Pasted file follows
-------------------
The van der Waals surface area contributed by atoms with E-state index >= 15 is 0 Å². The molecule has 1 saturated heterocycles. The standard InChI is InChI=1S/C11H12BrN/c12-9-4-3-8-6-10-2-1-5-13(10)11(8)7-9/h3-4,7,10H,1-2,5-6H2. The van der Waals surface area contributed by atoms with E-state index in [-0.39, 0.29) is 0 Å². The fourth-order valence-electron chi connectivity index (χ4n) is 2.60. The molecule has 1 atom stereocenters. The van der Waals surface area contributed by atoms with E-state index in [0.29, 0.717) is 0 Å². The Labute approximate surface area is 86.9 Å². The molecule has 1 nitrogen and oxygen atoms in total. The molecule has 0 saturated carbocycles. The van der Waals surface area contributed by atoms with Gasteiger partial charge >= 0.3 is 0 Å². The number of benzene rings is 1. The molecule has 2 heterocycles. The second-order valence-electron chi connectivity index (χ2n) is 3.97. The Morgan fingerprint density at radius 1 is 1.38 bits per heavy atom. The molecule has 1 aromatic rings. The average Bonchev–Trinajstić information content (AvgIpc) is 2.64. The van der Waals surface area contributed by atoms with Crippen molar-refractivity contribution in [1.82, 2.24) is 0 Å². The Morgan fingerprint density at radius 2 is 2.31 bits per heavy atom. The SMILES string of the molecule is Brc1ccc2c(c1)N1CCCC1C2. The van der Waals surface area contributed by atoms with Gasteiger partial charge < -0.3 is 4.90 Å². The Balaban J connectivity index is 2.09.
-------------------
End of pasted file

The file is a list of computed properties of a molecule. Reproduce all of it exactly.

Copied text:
The van der Waals surface area contributed by atoms with E-state index >= 15 is 0 Å². The molecule has 1 saturated heterocycles. The standard InChI is InChI=1S/C11H12BrN/c12-9-4-3-8-6-10-2-1-5-13(10)11(8)7-9/h3-4,7,10H,1-2,5-6H2. The van der Waals surface area contributed by atoms with E-state index in [-0.39, 0.29) is 0 Å². The fourth-order valence-electron chi connectivity index (χ4n) is 2.60. The molecule has 1 atom stereocenters. The van der Waals surface area contributed by atoms with E-state index in [0.29, 0.717) is 0 Å². The Labute approximate surface area is 86.9 Å². The molecule has 1 nitrogen and oxygen atoms in total. The molecule has 0 saturated carbocycles. The van der Waals surface area contributed by atoms with Gasteiger partial charge >= 0.3 is 0 Å². The number of benzene rings is 1. The molecule has 2 heterocycles. The second-order valence-electron chi connectivity index (χ2n) is 3.97. The Morgan fingerprint density at radius 1 is 1.38 bits per heavy atom. The molecule has 1 aromatic rings. The average Bonchev–Trinajstić information content (AvgIpc) is 2.64. The van der Waals surface area contributed by atoms with Crippen molar-refractivity contribution in [1.82, 2.24) is 0 Å². The Morgan fingerprint density at radius 2 is 2.31 bits per heavy atom. The SMILES string of the molecule is Brc1ccc2c(c1)N1CCCC1C2. The van der Waals surface area contributed by atoms with Gasteiger partial charge < -0.3 is 4.90 Å². The Balaban J connectivity index is 2.09.